Index of Memorial Resolutions and Biographical Sketches

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Geneva Hanna Pilgrim, emeritus professor of curriculum and instruction, died on January 18, 2000, at the Knute Nelson Memorial Home in Alexandria, Minnesota. Born in Paynesville, Minnesota, on November 25, 1914, to Reverend George and Regula Hanna, she attended public schools in Alexandria, where her father served as pastor of the United Methodist Church. Following her high school graduation, she enrolled at Hamline University in St. Paul, from which she graduated in 1937 with a BA in social studies and English.

A high school teacher of English and history in Minnesota, Iowa, and Illinois from 1937 until 1944, Dr. Pilgrim received both her MA in teacher education (1941) and her PhD in social studies education (1946) from Northwestern University. Following an assistant professorship at Ohio State University from 1945 to 1950, she joined the faculty of The University of Texas at Austin, serving until 1955 as a lecturer in the Department of Curriculum and Instruction, as an associate professor until 1971, and then as a full professor until her retirement in 1980.

Professor Pilgrim made many contributions to the University. She organized and chaired The University of Texas Conference of English Teachers, held in cooperation with the Department of English (1956-61 and 1964-71); was chief investigator and director of the Secondary Program and Follow-up Study in Mental Health and Teacher Education, a project of the College of Education (1956-63); directed The University of Texas Reading Conference (1962); directed the Prospective Teacher Fellowship Program for Teaching English to the Disadvantaged (1968-70); chaired the Committee on Graduate Studies of the Department of Curriculum and Instruction (1970-71); directed the Texas Hill Country Writing Project, co-sponsored by the University and linked to the Bay Area Writing Project, now the National Writing Project (1978); and was a regular consultant for the Ready Writing contest, sponsored by the University Interscholastic League.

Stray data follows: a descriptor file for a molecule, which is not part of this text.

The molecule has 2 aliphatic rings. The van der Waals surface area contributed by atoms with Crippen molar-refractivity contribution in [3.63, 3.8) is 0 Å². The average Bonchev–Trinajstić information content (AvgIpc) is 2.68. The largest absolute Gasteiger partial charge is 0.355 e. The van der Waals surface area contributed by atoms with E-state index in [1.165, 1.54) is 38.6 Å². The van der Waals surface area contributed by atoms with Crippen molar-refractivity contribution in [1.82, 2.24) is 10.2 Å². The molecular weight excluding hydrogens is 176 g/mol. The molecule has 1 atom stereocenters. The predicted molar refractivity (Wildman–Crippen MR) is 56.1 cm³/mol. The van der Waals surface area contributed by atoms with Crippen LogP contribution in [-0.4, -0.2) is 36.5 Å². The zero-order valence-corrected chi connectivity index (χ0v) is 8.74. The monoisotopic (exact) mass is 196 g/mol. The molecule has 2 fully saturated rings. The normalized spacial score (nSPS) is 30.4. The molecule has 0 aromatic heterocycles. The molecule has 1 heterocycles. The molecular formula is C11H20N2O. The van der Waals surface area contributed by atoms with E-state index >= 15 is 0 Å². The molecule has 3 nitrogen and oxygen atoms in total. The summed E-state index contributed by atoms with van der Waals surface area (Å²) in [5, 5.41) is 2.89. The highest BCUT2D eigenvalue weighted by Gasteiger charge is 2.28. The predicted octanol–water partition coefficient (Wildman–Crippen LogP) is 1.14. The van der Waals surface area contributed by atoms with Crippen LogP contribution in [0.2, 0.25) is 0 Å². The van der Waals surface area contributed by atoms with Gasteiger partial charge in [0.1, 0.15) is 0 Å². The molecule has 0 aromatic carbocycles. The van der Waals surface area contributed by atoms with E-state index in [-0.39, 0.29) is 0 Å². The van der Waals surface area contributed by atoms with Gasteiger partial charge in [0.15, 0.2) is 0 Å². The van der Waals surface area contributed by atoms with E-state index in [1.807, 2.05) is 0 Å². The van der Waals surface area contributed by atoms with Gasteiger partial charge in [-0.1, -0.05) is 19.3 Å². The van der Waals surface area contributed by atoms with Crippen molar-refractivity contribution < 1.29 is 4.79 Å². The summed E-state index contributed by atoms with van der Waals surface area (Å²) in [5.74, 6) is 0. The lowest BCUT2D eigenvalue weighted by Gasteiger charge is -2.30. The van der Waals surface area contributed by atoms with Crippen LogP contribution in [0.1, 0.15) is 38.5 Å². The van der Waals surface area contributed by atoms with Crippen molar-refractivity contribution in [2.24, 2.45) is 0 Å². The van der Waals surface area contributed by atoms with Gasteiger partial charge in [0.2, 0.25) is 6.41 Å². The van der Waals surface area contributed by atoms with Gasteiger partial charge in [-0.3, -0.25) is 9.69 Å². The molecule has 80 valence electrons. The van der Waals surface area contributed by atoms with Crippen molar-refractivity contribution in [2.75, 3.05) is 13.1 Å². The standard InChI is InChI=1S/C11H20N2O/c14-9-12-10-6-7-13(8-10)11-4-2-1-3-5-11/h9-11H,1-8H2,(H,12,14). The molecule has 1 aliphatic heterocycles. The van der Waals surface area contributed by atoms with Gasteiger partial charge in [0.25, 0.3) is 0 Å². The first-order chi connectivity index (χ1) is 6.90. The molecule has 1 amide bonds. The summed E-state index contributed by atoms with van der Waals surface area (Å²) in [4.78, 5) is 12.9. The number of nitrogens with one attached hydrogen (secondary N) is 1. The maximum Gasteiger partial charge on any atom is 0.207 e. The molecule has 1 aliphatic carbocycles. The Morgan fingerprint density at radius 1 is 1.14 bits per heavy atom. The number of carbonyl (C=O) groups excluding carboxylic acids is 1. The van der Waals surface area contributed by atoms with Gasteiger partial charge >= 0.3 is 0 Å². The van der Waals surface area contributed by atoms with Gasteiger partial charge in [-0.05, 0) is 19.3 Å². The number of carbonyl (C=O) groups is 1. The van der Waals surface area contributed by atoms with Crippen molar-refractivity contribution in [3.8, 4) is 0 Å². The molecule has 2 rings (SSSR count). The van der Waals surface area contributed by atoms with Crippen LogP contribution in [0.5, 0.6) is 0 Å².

Coauthor (with Mariana McAllister) of Books, Young People, and Reading Guidance (New York: Harper’s 1960, 2nd ed., 1968) and author of Learning and Teaching Practices in English (New York: The Center for Applied Research in Education, Inc., 1966), Professor Pilgrim also published chapters in yearbooks sponsored by the Association for Supervision and Curriculum Development, the Association of Student Teaching, and the National Society for the Study of Education. In addition, she contributed various articles to such journals as Educational Leadership, The English Journal, and Psychological Reports.

A strong leader within the professions of English and education, Dr. Pilgrim served as a consultant to numerous school districts in Texas, Ohio, Louisiana, and Virginia. She was a member of the Commission of Secondary Education (1961-63) and a member of the Board of Directors of the Association of Supervision and Development (1960-65). In 1965 she chaired the Adolescent Literature Textbook Committee for the Conference on English Education, and she was associate chair of the Committee on English Grades 7, 8, and 9 for the National Council of Teachers of English (1959-63). She organized and served as first president of the Texas Council of Teachers of English (1965). Her biographical entry appeared in Who’s Who in American Education, Who’s Who in American Women, and Who’s Who in the South and Southwest.

In the Department of Curriculum and Instruction, Professor Pilgrim was regarded as an exemplary teacher of both undergraduate and graduate courses related primarily to the teaching of secondary school English. Following news of her death, a number of her former graduate students reflected on her contributions to their careers. Cynthia Selfe, chair of the humanities department of Michigan Technological University and author of numerous books on the link between computers and composing, wrote: